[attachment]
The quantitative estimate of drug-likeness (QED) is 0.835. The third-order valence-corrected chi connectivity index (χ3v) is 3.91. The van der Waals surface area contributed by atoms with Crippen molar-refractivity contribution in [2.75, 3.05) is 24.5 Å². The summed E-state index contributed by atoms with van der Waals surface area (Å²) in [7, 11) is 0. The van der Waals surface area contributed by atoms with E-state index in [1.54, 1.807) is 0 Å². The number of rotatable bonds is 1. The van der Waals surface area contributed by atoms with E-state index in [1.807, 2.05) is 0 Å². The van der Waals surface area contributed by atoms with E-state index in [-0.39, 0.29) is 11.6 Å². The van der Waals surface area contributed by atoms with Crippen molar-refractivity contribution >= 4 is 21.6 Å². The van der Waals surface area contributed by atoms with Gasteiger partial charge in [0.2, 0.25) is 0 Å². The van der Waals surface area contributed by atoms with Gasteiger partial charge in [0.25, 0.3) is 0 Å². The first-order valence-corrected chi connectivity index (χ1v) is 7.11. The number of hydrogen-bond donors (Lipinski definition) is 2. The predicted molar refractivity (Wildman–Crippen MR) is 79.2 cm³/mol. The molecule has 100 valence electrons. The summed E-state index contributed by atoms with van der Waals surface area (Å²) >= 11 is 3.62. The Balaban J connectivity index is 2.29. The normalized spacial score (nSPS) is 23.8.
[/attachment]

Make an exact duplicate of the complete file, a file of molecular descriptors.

The quantitative estimate of drug-likeness (QED) is 0.835. The third-order valence-corrected chi connectivity index (χ3v) is 3.91. The van der Waals surface area contributed by atoms with Crippen molar-refractivity contribution in [2.75, 3.05) is 24.5 Å². The summed E-state index contributed by atoms with van der Waals surface area (Å²) in [7, 11) is 0. The van der Waals surface area contributed by atoms with E-state index in [1.54, 1.807) is 0 Å². The number of rotatable bonds is 1. The van der Waals surface area contributed by atoms with E-state index in [1.807, 2.05) is 0 Å². The van der Waals surface area contributed by atoms with E-state index in [-0.39, 0.29) is 11.6 Å². The van der Waals surface area contributed by atoms with Crippen molar-refractivity contribution >= 4 is 21.6 Å². The van der Waals surface area contributed by atoms with Gasteiger partial charge in [0.2, 0.25) is 0 Å². The van der Waals surface area contributed by atoms with Gasteiger partial charge in [0.25, 0.3) is 0 Å². The first-order valence-corrected chi connectivity index (χ1v) is 7.11. The number of hydrogen-bond donors (Lipinski definition) is 2. The predicted molar refractivity (Wildman–Crippen MR) is 79.2 cm³/mol. The molecule has 100 valence electrons. The summed E-state index contributed by atoms with van der Waals surface area (Å²) >= 11 is 3.62. The Balaban J connectivity index is 2.29. The normalized spacial score (nSPS) is 23.8.